White House Report Part 2 of 2: Short-Term Profits Undermine Long-Term Resilience

A White House report last week offers a solemn assessment of American companies prioritizing profits over national security and long-term sustainability. “A focus on maximizing short-term capital returns has led to the private sector’s underinvestment in long-term resilience,” the 250-page report states. The United States has a competitive advantage over China in the production of semiconductor manufacturing equipment (SME), which provides a chokepoint that can limit “advanced semiconductor capabilities in countries of concern.” Yet, despite tighter export controls in recent years, sales to Chinese companies have been a major driver of American SME makers’ profits. Approximately 90 percent of Applied Materials’ and Lam Research’s revenues came from non-U.S. sales last year, the White House report notes. The percentage of Lam… Read More

White House Report Part 1 of 2: China’s “Massive Subsidy Campaign”

The White House released a report on Tuesday that details the findings and recommendations of the Administration’s 100-day supply chain review. Among the findings, the report warns of the Chinese government’s “massive subsidy campaign” to dominate emerging markets. President Biden signed an executive order in February that directed the review of four key industries: semiconductors, large capacity batteries, critical minerals and pharmaceuticals. The report states that the Chinese government’s “massive subsidy campaign [as much as $200 billion over the past eight years] to develop its domestic semiconductor capability” has exploited “gray areas” in international trade rules and avoided World Trade Organization (WTO) oversight. The Chinese Communist Party has made a concerted effort to dominate the semiconductor market. The Made in… Read More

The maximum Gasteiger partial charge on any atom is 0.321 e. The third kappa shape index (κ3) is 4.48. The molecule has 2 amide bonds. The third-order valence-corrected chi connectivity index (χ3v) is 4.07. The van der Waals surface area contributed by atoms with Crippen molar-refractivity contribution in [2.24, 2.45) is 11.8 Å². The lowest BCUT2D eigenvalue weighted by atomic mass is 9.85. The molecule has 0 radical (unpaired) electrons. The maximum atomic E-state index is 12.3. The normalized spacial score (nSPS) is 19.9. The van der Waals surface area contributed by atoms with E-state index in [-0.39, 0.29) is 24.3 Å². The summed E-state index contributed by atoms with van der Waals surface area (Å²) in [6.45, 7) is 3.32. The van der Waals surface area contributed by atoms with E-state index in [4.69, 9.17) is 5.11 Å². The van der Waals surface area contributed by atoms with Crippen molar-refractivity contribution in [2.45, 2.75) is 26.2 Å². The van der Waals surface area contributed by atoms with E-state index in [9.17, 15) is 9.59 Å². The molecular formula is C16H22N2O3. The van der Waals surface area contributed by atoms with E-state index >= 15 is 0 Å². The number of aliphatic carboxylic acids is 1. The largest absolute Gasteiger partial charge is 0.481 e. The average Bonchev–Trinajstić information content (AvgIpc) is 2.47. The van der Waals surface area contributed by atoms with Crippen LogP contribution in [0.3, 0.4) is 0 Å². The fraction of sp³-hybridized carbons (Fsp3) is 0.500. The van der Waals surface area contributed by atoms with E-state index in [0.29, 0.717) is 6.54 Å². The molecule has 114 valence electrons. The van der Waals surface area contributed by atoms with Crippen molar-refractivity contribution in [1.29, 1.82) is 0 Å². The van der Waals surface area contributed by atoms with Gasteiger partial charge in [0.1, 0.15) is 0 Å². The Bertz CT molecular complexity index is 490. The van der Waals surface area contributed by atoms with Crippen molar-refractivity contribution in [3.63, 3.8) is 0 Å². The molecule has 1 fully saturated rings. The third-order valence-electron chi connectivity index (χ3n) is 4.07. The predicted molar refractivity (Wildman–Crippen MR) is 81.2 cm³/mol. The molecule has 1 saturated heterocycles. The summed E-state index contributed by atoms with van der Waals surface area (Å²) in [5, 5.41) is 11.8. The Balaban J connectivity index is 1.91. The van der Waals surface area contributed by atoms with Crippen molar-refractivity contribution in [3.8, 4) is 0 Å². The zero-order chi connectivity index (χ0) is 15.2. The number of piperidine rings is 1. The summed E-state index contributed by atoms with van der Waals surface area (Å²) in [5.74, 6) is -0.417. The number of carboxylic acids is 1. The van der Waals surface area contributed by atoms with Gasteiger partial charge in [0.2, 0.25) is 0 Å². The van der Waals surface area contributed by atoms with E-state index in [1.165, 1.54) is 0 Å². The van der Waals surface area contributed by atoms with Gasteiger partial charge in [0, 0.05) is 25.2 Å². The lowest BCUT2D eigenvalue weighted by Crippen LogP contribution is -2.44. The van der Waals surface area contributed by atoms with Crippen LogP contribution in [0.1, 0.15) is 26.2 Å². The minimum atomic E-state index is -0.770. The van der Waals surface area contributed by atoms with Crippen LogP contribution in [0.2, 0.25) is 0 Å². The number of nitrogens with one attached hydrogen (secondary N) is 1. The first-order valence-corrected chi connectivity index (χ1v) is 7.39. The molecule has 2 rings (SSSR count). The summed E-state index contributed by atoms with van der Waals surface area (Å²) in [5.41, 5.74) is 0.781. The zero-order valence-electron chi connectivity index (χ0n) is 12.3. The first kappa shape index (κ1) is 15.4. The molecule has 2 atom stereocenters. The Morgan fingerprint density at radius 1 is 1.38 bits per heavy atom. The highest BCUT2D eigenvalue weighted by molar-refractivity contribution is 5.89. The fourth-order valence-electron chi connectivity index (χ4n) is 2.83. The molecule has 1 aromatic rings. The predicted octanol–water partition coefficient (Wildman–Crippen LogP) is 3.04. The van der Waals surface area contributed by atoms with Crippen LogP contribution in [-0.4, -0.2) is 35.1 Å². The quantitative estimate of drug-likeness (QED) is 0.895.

Let the Chips Fall at BIS? Highlights Challenges, Opportunities for Biden Nominee

President Biden’s nominee to lead the U.S. Department of Commerce’s Bureau of Industry and Security (BIS) will need to advance offensive and defensive measures to curtail China’s ambitions to dominate modern technology markets. That was among the participants’ recommendations during today’s virtual roundtable, “Let the Chips Fall at BIS?” The event, hosted by Dr. Roslyn Layton, featured Emily de La Bruyère, Senior Fellow at the Foundation for Defense of Democracies; Stephen Ezell, Vice President of Global Innovation Policy at the Information Technology & Innovation Foundation; and Will Hunt, Research Analysist at the Center for Security and Emerging Technology. The event coincided with the release of the White House’s 100-day supply chain review report. Among the findings, the report highlights the… Read More

“China Has Figured Out How to Weaponize America’s Advantages”